A newly published report, “Fairness in Precision Medicine,” by Kadija Ferryman, PhD, and Mikaela Pitcan, seeks to better understand how bias could impact biomedical research into precision medicine.
Bias in medicine research exists in datasets and in outcomes, according to a newly published report, “Fairness in Precision Medicine.”
The report, by Kadija Ferryman, PhD, and Mikaela Pitcan, supported by the Robert Wood Johnson Foundation, seeks to better understand how bias could impact biomedical research into precision medicine.
In 2017, Ferryman and Pitcan conducted 21 qualitative interviews, via phone or in person, with biomedical researchers, bioethicists, technologists, and patient advocates. In the semi-structured interviews, the researchers asked respondents to discuss the potential areas where bias could present itself. The respondents told Ferryman and Pitcan that datasets themselves can become unintentionally biased in a variety of contexts:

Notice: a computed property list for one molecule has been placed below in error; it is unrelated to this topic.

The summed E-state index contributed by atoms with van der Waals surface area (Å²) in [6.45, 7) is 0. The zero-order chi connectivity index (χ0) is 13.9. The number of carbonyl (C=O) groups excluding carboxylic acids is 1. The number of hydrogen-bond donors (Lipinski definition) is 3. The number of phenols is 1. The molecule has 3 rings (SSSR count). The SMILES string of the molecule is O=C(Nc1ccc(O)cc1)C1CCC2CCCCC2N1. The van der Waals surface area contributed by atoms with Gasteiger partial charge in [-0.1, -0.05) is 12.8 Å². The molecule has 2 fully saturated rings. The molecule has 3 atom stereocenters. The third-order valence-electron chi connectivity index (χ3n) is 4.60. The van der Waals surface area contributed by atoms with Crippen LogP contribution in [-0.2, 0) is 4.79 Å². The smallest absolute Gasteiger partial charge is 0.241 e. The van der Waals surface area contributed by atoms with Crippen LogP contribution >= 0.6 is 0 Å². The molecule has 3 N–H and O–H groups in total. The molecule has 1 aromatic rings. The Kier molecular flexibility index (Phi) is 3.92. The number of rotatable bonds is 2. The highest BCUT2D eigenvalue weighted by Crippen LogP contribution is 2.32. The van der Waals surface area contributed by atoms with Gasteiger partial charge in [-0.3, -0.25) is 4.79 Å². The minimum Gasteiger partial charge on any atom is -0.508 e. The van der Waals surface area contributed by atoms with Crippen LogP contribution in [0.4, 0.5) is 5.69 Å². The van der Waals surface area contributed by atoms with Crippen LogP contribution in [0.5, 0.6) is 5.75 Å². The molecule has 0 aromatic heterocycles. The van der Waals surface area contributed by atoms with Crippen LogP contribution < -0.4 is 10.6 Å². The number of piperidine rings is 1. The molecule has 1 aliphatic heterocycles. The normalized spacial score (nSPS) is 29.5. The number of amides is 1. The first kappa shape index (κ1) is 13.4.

Moreover, say the authors, bias may influence the outcomes of precision medicine for patients and the healthcare system:
According to Ferryman and Pitcan, although precision medicine has the potential to transform healthcare for the better, there remains work ahead to ensure that structural determinants of health are acknowledged and addressed and to institute policies that will keep data from being used to marginalize vulnerable people.
“Above all,” say the authors, “patients and the public need to be engaged in this endeavor both to guarantee its success and to hold other actors accountable for potential misuses or misunderstandings about when and how their data should be used.”